But Johns seems to think Gates has the stuff, and Robinson seemed impressed too, though he’s has been pretty disappointing on Superman himself. Gates’s plotting will be in lockstep with both of them, so this is almost an apprenticeship. I’m fairly optimistic about this. The concept – Cat Grant writes a Supergirl hitpiece – is logical, interesting and set up in Johns’s Action Comics. I’m looking forward to this. If nothing else, it’ll probably look gorgeous, as Igle has been on fire lately

Stay positive, David! A few more notables, in brief:

Black Jack Vol 1 by Osamu Tezuka (Vertical): I picked this up last week after seeing Chris Butcher’s review, but it’s on the shipping list this week, so who knows? It’s a late-period serial from Tezuka, which feels like House if it existed in some weird sci-fi/fantasy world.

EVIL TUMOR: Ha ha, Dr. [House/Black Jack], I am a sentient tumor, and you cannot remove me! If I die, the patient dies!
DR. [HOUSE/BLACK JACK]: Fair enough. (draw revolver, shoots patient in chest, removes tumor, revives patient)

The most amazing thing? That’s not even the twist to the story!

Against Pain by Ron Rege Jr. (Drawn & Quarterly)
My Brain Is Hanging Upside Down by David Heatley (Pantheon):
If you follow art comics at all, you’re probably familiar with Rege & Heatley; their work has been featured everywhere from that McSweeney’s I told everyone to buy to a Tylenol marketing campaign. My only hesitation about buying either of these is that I’m pretty sure I’ve already seen 80% of both in McSwy’s, Kramer’s Ergot, MOME etc. They’re both worth picking up, though.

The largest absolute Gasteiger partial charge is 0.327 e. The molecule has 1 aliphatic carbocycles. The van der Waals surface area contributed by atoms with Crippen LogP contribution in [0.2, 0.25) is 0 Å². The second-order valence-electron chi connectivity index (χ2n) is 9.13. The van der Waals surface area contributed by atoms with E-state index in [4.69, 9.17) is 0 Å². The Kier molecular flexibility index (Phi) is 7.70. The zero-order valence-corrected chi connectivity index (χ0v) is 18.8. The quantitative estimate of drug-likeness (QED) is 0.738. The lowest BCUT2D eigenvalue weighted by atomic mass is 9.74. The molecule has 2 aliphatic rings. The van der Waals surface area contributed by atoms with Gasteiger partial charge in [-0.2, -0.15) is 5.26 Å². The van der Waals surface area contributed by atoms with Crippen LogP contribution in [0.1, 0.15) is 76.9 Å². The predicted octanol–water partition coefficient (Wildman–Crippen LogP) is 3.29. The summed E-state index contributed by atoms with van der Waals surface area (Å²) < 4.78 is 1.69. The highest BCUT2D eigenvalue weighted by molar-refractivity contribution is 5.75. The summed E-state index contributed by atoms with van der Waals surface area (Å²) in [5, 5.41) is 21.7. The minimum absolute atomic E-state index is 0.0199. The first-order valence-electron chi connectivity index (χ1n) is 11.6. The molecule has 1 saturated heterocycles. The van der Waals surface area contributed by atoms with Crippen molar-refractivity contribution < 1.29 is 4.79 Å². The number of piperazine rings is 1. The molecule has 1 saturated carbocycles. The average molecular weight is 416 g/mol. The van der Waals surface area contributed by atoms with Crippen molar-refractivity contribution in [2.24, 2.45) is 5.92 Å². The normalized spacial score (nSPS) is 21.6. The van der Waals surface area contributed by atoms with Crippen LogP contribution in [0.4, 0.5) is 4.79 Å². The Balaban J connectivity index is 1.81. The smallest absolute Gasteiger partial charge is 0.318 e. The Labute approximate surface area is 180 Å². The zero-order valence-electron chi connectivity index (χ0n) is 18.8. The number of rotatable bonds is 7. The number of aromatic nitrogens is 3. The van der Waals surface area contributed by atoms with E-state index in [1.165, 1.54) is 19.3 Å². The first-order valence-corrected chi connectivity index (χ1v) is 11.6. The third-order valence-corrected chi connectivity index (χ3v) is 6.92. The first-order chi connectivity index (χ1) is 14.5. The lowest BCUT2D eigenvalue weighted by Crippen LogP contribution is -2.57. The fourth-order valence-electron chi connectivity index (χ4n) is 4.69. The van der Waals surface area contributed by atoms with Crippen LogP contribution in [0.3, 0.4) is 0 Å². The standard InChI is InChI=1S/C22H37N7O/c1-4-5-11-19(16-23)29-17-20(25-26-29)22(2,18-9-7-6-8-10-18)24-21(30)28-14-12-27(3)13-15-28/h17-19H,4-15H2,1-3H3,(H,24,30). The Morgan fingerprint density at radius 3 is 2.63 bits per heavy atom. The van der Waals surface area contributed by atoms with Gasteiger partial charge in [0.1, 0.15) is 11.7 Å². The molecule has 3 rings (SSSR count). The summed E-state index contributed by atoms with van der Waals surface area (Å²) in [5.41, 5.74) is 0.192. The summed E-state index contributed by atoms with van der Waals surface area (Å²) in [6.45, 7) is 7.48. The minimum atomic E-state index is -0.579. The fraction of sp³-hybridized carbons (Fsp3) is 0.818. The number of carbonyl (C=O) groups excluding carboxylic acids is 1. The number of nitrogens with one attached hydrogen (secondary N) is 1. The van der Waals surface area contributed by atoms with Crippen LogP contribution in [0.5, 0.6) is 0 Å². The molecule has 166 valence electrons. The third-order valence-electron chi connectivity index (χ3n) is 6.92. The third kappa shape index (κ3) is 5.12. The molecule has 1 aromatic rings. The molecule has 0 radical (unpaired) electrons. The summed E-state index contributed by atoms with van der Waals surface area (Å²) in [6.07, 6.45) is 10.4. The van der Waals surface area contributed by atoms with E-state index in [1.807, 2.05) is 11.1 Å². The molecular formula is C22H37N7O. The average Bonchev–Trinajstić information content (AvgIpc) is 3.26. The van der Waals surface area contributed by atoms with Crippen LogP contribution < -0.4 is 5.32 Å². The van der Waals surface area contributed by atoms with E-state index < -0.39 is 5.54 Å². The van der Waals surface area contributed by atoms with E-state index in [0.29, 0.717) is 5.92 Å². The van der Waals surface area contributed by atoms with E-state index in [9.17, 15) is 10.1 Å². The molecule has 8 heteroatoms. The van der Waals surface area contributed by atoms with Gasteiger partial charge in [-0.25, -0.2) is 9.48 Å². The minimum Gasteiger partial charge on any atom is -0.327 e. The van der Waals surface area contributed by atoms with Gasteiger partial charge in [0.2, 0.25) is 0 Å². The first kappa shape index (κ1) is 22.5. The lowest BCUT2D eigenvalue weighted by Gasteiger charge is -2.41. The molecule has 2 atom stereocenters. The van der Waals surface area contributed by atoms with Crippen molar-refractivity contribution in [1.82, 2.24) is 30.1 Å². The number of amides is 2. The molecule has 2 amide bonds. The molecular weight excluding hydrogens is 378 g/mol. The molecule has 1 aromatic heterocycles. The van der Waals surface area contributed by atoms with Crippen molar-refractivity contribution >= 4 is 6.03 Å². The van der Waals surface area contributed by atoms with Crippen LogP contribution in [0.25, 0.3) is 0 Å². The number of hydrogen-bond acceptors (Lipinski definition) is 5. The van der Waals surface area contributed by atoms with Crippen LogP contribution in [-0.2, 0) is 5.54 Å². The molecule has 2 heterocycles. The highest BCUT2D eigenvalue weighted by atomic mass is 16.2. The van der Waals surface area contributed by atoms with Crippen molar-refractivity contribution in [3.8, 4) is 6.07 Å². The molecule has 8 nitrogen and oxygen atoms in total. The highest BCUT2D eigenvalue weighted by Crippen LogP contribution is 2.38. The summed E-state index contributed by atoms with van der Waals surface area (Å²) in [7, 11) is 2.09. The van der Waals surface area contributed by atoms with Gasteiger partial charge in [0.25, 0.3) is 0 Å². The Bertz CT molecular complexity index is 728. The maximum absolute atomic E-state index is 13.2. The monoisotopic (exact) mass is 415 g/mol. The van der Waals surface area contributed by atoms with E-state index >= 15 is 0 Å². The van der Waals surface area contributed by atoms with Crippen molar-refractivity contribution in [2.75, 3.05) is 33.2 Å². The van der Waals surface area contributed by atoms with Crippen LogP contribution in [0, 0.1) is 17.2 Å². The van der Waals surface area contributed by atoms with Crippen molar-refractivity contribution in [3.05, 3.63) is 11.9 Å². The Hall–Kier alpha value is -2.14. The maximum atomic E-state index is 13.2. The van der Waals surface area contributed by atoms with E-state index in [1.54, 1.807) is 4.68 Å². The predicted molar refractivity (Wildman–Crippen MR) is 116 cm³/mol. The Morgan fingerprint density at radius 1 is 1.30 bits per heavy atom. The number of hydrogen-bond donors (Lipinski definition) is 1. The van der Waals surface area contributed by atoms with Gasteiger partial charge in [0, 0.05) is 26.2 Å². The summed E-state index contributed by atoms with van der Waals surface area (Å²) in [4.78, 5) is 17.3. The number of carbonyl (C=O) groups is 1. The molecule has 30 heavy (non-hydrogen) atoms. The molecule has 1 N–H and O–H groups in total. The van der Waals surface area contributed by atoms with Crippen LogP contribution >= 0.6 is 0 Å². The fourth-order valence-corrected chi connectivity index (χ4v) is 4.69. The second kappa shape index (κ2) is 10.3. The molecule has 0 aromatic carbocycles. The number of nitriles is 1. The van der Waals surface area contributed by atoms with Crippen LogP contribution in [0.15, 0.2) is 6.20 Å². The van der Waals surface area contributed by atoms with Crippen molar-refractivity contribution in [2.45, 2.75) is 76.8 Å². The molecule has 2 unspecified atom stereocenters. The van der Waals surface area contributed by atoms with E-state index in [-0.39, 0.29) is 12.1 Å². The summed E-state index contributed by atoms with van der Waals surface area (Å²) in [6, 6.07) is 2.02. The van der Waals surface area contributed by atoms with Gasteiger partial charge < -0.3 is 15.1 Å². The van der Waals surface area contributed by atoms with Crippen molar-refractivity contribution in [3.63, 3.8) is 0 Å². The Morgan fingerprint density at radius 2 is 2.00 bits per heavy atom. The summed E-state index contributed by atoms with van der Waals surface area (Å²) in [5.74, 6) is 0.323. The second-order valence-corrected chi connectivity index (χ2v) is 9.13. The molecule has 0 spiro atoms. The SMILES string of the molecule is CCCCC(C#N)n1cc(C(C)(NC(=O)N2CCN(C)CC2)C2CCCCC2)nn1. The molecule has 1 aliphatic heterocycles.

Aya of Yop City by Abouet & Oubrerie (Drawn & Quarterly): Joe really liked Aya, and has been bugging me to read it. Hopefully the sequel is as good as the first, and I can borrow both in one swoop. A preview is available here.

The Spirit Volume 2 by Darwyn Cooke & J. Bone (DC Comics): This collects the back half Cooke’s short-lived revamp of Will Eisner’s character. I have the first collection (damnably fragile die-cut dust jacket and all!) and while I’m looking forward to more Cooke/Bone Spirit, I can’t say I’m heartbroken by their hasty departure; like my experience with Eisner’s original run, all the characters of The Spirit are really just coathangers for a bunch of high-flying sequential storytelling derring-do. I’ll enjoy the stories, I’ll follow Cooke & Bone to their next projects, I’ll probably even give their successors a fair shake when the next collection comes out, but unlike a lot of other stillborn “runs”, I won’t really mourn what could’ve been.

Top 10 Season 2 #1 by Zander Cannon & Gene Ha (DC/Wildstorm/America’s Best Comics):Wow! this is finally coming out! I don’t know much about this besides it being the two guys who provided art for Top 10 doing a follow-up with Moore’s apparent blessing. I hope it will be fun. I’ll probably wait for the collection. Has it really been nine years since this book debuted?

Gus & His Gang by Chris Blain (First Second): A new First Second book! Somehow I couldn’t get a copy of this before it got released, but it looks like a cute comedy/Western. You can check out a preview.